In 2017, we may look at Über’s sexism or Facebook’s willingness to accept and distribute malware-laden ads, and charge tech with damaging the fabric of society. Those who dislike President Trump in the US want someone to blame, and Facebook’s and Google’s contributions to their election in 2016 are a matter of record. But it’s not that online advertising is a bad thing. Or that social media are bad things. The issue is that the players aren’t socially responsible: none of them exist for any other purpose than to make their owners and shareholders rich, and the odd concession to not doing evil doesn’t really make up for the list of misdeeds that these firms add to. Many of them have been recorded over the years on this very blog.
   Much of what we have been working toward at Medinge is showing that socially responsible organizations actually do better, because they find accord with their consumers, who want to do business or engage with those who share their values; and, as Nicholas Ind has been showing in his latest book, Branding Inside Out, these players are more harmonious internally. In the case of Stella McCartney, sticking to socially responsible values earns her brand a premium—and she’s one of the wealthiest fashion designers in the world.
   I just can’t see some of the big tech players acting the same way. Google doesn’t pay much tax, for instance, and the misuse of Adwords aside, there are allegations that it hasn’t done enough to combat child exploitation and it has not been a fair player when it comes to rewarding and acknowledging media outlets that break the news, instead siding with corporate media. Google may have open-source projects out there, but its behaviour is old-school corporatism these days, a far cry from its first five years when even I would have said they were one of the good guys.
   Facebook’s problems are too numerous to list, though I attempted to do so here, but it can be summed up as: a company that will do nothing unless it faces embarrassment from enough people in a position of power. We’ve seen it tolerate kiddie porn and sexual harassment, giving both a “pass” when reported.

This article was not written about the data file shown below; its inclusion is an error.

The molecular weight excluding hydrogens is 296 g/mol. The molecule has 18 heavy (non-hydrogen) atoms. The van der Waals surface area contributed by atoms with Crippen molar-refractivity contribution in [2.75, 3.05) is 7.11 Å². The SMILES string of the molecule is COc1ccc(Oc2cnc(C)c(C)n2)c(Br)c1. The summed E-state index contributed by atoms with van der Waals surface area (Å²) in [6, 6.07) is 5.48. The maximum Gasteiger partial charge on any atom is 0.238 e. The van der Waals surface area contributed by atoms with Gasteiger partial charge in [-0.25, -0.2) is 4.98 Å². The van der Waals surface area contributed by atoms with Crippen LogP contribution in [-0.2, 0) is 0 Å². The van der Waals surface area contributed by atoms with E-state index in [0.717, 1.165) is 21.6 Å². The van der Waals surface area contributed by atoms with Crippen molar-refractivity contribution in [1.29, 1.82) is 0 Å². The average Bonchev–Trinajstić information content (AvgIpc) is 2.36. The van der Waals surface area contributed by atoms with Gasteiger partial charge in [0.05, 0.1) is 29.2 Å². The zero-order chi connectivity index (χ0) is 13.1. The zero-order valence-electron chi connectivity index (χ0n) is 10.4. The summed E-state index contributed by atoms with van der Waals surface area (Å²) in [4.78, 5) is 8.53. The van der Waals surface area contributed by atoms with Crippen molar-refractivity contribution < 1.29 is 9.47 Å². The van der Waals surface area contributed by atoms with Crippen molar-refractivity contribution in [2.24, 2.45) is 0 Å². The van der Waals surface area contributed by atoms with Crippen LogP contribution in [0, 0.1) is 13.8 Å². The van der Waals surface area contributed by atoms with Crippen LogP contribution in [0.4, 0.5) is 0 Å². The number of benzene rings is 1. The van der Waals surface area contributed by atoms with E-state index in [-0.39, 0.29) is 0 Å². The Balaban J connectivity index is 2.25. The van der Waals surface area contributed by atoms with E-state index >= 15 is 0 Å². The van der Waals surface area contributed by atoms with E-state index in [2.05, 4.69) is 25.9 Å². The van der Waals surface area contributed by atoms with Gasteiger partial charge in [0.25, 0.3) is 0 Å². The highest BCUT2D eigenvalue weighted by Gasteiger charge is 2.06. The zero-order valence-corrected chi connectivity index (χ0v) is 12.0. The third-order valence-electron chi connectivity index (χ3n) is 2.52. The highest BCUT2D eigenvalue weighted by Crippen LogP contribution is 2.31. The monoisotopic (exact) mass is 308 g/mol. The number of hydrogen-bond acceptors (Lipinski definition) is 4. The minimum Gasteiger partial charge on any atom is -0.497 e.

Yet, for all that they make, it would be reasonable to expect that they put more people on the job in places where it mattered. The notion that three volunteers monitor complaints of child exploitation videos at YouTube is ridiculous but, for anyone who has complained about removing offensive content online, instantly believable; why there were not more is open to question. Anyone who has ventured on to a Google forum to complain about a Google product will also know that inaction is the norm there, unless you happen to get to someone senior and caring enough. Similarly, increasing resources toward monitoring advertising, and ensuring that complaints are properly dealt with would be helpful.
   Google’s failure to remove content mills from its News is contributing to “fake news”, yet its method of combatting that appears to be taking people away from legitimate media and ranking corporate players more highly.
   None of these are the actions of companies that want to do right by netizens.
   As Weigel notes, there’s a cost to abandoning Facebook and Google. But equally there are opportunities if these firms cannot provide the sort of moral, socially responsible leadership modern audiences demand. In my opinion, they do not actually command brand loyalty—a key ingredient of brand equity—if true alternatives existed.